Is being vulnerable to the forces of nature entirely due to our social, economic and political decisions? This is a question Dr Jonatan Lassa, a senior lecturer in Humanitarian, Emergency and Disaster Management at CDU, explores in his research and teaching. Read on to see what he's discovered about saving lives, having examined 40 years of critical disasters.
This article has been adapted from RSIS Publications, with permission from the author.
Amidst global calamities, it's time to ask the fundamental question: Is there anything natural about natural disasters?
Vulnerable housing and buildings that collapsed in the 2016 earthquake in Italy, Haiti's Hurricane Matthew and Nepal's 2015 earthquake are all examples of how public policy failed to ensure the resilience of new and old buildings to earthquakes.
Critical disaster studies have long argued that natural disasters do not exist. The overemphasis on the naturalness of the natural events, such as earthquakes and storms, as the root cause of disasters has been contested for at least the last 260 years.
Let's be critical: Most planets experience quakes. On Earth, these are called earthquakes. On Mars, they're called marsquakes. On the Moon, they're moonquakes. Here on Earth, we experience at least 1.44 million earthquakes a year*. And remember that the Earth is like a moving spaceship. It moves like a giant airplane orbiting the sun and during that process, its stresses and strains are released to the surface.
How do social-economic factors change the impact of earthquakes?
In 2016, it was the 40th anniversary of an article published in Nature entitled “Taking the naturalness out of natural disasters”. Using empirical global economic loss data, Phil O'Keefe and his colleagues at Bradford University in the UK, showed that social-economic factors are responsible for the loss of lives and the loss of or damage to the assets following natural disasters in the developing world - not natural factors.
They are not the only group that makes this assertion. Research communities in the field of critical disasters have spent years producing consistent findings and lobbying policy makers on the global stage. The United Nations, namely the United Nations International Strategy for Disaster Reduction (UNISDR), has finally adopted the critical approach to disasters, suggesting that there is no such thing as a ‘natural’ disaster, only natural hazards.
UNISDR now maintains that natural hazards are natural processes and/or events that may cause the loss of life, assets, livelihoods and services and so on, depending on the degree of vulnerability and exposure. UNISDR explains that a disaster's degree of severity depends on our “choices (and) relate to how we grow our food, where and how we build our homes, what kind of government we have, how our financial system works and even what we teach in schools. Each decision and action makes us more vulnerable to disasters — or more resilient to them”.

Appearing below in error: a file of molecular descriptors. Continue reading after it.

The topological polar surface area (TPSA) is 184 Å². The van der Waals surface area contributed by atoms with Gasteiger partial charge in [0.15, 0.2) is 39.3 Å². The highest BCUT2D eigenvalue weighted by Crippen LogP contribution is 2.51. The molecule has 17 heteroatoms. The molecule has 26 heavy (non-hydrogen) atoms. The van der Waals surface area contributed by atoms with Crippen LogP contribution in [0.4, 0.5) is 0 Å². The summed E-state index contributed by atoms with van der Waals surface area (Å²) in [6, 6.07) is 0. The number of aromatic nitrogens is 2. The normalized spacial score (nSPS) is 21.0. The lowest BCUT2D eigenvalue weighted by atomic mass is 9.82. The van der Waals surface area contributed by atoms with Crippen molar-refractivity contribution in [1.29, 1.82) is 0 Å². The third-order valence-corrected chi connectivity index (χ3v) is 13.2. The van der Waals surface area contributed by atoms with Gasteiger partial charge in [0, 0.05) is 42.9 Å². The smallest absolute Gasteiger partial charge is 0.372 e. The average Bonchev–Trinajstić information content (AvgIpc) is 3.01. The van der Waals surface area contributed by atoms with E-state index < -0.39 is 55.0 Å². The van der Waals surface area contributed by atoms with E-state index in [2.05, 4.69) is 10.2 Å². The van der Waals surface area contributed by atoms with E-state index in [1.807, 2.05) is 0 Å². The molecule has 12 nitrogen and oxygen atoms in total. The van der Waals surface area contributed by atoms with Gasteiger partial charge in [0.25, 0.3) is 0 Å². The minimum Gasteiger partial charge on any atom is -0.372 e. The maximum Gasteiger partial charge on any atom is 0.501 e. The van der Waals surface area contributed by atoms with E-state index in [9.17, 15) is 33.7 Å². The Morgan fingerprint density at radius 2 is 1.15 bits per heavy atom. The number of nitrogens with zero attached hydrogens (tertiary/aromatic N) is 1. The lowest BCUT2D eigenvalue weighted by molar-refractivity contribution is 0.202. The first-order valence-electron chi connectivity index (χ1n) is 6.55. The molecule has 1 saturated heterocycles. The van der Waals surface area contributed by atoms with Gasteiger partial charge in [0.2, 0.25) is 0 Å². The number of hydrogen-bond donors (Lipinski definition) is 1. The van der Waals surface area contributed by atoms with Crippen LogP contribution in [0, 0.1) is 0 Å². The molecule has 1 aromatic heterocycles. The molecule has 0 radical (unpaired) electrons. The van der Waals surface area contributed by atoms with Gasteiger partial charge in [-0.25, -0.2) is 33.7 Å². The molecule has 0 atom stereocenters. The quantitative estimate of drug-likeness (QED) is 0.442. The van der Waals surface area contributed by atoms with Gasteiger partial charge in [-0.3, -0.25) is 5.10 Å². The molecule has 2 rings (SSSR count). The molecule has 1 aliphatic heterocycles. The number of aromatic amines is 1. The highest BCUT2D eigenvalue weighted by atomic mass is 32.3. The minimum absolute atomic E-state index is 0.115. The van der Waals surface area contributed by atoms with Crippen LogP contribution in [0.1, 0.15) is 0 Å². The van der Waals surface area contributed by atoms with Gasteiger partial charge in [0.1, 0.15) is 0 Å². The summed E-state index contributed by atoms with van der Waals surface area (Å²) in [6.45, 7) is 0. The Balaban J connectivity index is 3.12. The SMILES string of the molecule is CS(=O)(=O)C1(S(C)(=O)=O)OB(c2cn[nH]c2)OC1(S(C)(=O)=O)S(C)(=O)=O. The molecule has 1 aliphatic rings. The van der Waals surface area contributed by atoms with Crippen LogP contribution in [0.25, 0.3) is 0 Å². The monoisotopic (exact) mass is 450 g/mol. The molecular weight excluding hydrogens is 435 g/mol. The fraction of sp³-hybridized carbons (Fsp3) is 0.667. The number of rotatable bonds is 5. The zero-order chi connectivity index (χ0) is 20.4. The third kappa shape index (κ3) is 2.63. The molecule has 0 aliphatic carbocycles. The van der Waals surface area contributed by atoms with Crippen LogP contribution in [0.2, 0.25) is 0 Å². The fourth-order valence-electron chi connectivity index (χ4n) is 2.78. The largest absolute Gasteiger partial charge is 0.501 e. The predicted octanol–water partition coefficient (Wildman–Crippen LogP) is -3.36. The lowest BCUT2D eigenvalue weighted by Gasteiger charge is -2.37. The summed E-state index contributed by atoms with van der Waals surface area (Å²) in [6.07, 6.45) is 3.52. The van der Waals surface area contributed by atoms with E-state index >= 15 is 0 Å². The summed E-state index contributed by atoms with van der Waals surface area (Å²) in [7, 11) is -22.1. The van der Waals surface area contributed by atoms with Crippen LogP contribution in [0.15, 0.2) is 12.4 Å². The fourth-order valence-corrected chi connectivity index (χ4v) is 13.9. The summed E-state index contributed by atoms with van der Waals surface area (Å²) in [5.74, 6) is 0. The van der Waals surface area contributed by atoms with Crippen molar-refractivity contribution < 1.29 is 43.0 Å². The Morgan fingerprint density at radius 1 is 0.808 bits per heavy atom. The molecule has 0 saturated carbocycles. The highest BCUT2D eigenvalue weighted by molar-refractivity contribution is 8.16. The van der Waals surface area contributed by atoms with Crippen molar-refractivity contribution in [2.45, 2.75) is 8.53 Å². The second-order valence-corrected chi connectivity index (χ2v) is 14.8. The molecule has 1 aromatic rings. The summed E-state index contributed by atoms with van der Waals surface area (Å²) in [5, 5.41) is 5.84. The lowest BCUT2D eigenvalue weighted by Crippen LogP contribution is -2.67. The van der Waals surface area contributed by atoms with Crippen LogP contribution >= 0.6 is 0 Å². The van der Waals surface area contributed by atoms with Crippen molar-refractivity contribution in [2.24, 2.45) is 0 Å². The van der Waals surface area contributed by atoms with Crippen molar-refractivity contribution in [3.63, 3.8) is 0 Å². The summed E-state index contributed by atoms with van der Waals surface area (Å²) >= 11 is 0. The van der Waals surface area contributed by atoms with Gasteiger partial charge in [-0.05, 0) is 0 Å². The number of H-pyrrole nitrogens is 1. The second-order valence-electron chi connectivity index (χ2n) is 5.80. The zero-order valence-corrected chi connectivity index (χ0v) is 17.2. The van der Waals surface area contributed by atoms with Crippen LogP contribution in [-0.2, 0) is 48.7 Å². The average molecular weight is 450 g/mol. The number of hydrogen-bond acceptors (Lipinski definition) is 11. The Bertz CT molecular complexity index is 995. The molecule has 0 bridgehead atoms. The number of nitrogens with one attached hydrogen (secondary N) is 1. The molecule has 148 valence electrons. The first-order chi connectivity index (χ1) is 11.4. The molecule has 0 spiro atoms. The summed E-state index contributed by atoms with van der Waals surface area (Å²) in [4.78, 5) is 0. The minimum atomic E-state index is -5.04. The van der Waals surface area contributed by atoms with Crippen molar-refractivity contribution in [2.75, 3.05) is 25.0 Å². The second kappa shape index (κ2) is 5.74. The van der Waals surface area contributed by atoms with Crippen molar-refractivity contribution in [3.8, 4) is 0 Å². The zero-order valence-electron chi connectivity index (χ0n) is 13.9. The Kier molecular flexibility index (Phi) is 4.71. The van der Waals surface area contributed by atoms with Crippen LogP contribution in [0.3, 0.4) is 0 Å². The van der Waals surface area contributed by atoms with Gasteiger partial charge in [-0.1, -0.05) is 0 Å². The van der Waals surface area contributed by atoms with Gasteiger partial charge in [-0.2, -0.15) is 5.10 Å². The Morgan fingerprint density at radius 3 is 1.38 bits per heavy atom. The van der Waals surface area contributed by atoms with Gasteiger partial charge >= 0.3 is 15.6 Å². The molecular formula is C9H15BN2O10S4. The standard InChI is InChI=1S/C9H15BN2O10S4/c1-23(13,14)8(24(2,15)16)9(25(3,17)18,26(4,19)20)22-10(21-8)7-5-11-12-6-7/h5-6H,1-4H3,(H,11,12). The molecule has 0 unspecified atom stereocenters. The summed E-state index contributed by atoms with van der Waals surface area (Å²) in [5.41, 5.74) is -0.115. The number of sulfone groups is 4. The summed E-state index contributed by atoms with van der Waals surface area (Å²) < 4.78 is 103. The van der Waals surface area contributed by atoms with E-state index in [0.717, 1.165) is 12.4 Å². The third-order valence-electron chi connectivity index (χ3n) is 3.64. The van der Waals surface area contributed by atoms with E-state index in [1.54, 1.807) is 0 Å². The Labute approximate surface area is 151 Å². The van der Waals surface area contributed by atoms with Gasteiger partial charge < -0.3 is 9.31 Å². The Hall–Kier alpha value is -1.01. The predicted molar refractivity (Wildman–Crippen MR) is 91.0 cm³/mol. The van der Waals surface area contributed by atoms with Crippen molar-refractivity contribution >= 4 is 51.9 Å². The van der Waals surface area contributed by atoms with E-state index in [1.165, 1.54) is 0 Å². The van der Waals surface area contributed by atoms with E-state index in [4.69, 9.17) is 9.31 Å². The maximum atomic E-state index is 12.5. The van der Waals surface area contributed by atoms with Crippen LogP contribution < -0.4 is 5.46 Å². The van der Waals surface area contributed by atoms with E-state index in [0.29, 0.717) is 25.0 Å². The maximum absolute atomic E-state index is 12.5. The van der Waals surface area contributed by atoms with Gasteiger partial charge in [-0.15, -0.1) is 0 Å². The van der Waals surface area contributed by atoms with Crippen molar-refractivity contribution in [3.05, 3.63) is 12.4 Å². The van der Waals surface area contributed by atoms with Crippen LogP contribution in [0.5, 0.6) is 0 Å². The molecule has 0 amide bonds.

Changing paradigms: Lessons learnt in Lisbon
The Lisbon Earthquakes on 1 November, 1755 marked a revolutionary shift in the way social science scholars thought about disasters – at least in the context of continental Europe in the late 18th century.
It was not an ordinary Saturday morning. At about 9.30am, earthquakes estimating a magnitude of 8.5-9.0 hit the city and triggered large-scale tsunamis. According to some estimates, about 17,000 out of 20,000 buildings collapsed and caused about 70,000 deaths. Half of those may have been because of collapsing buildings; while the others were due to post-earthquake fire and lack of post-disaster response, as the wounded outnumbered the number of first responders and rescuers.
Back then, Portugal was one of the world's great nations and Lisbon was a symbol of progression for human civilisation. The great French philosopher, Voltaire, saw the earthquake as a sign of God showing His power, glory and might. Voltaire wrote deep emotional poems after the earthquake to encouraging suffering Christians to be repentant and resilient in their faith in God. But Jean-Jacques Rousseau, a younger French philosopher, challenged Voltaire.
In a letter, he stated the obvious: nature did not construct the thousands of houses and multi-storey that collapsed.
In Western philosophical thinking, we accept the claim from some that Rousseau’s letter to Voltaire symbolised the beginning of a change in thinking that led to new ways of interpreting disasters.
The debate is moving in the right direction
Some primitive responses to misfortunes and calamities from natural events automatically activate certain interpretations that reinforce norms, values and beliefs. The religious may seek well-suited theological interpretations to justify natural events as divine interventions to correct the behaviour of the sinners. In Southeast Asia, I have seen these narratives repeated in Aceh after the Indian Ocean Tsunami 2004 and Padang earthquakes in 2009.
Today, while scholars of different disciplines agree on the need to adopt formalised terms and definitions, the debate on the words and terms we use continues. The debate is moving in the right direction: we understand the reality and must continue to work on translating our insights and research findings into policy making and industry practices.
Authored by Dr Jonatan Lassa, a senior lecturer in Humanitarian, Emergency and Disaster Management at CDU
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* United States Geological Survey, www.usgs.gov